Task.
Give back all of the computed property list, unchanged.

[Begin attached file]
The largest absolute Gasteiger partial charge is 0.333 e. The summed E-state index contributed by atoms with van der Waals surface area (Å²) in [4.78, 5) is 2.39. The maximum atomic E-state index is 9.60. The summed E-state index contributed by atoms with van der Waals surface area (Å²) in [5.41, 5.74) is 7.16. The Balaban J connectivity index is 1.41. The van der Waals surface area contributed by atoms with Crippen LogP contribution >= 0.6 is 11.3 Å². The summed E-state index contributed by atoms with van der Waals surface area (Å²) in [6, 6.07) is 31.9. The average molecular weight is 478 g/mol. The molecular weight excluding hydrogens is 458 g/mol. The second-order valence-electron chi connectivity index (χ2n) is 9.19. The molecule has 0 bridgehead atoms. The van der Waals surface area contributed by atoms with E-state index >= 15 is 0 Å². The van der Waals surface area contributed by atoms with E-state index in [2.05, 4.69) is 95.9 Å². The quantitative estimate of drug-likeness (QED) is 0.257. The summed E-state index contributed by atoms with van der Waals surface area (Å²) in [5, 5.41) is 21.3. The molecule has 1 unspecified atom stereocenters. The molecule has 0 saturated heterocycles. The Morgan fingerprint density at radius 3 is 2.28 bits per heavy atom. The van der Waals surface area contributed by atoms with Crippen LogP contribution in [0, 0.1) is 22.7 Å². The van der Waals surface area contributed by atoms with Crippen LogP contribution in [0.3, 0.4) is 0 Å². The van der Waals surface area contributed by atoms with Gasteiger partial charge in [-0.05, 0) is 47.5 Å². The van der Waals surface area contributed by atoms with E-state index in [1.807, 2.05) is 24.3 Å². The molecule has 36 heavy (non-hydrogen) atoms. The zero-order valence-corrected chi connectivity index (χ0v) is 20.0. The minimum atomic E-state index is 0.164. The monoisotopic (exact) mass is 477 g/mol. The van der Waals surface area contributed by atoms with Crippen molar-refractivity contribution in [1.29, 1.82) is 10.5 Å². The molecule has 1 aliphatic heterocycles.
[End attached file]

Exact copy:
The largest absolute Gasteiger partial charge is 0.333 e. The summed E-state index contributed by atoms with van der Waals surface area (Å²) in [4.78, 5) is 2.39. The maximum atomic E-state index is 9.60. The summed E-state index contributed by atoms with van der Waals surface area (Å²) in [5.41, 5.74) is 7.16. The Balaban J connectivity index is 1.41. The van der Waals surface area contributed by atoms with Crippen LogP contribution >= 0.6 is 11.3 Å². The summed E-state index contributed by atoms with van der Waals surface area (Å²) in [6, 6.07) is 31.9. The average molecular weight is 478 g/mol. The molecular weight excluding hydrogens is 458 g/mol. The second-order valence-electron chi connectivity index (χ2n) is 9.19. The molecule has 0 bridgehead atoms. The van der Waals surface area contributed by atoms with E-state index >= 15 is 0 Å². The van der Waals surface area contributed by atoms with E-state index in [2.05, 4.69) is 95.9 Å². The quantitative estimate of drug-likeness (QED) is 0.257. The summed E-state index contributed by atoms with van der Waals surface area (Å²) in [5, 5.41) is 21.3. The molecule has 1 unspecified atom stereocenters. The molecule has 0 saturated heterocycles. The Morgan fingerprint density at radius 3 is 2.28 bits per heavy atom. The van der Waals surface area contributed by atoms with Crippen LogP contribution in [0, 0.1) is 22.7 Å². The van der Waals surface area contributed by atoms with Crippen LogP contribution in [0.3, 0.4) is 0 Å². The van der Waals surface area contributed by atoms with Gasteiger partial charge in [-0.05, 0) is 47.5 Å². The van der Waals surface area contributed by atoms with E-state index in [1.807, 2.05) is 24.3 Å². The molecule has 36 heavy (non-hydrogen) atoms. The zero-order valence-corrected chi connectivity index (χ0v) is 20.0. The minimum atomic E-state index is 0.164. The monoisotopic (exact) mass is 477 g/mol. The van der Waals surface area contributed by atoms with Crippen molar-refractivity contribution in [1.29, 1.82) is 10.5 Å². The molecule has 1 aliphatic heterocycles.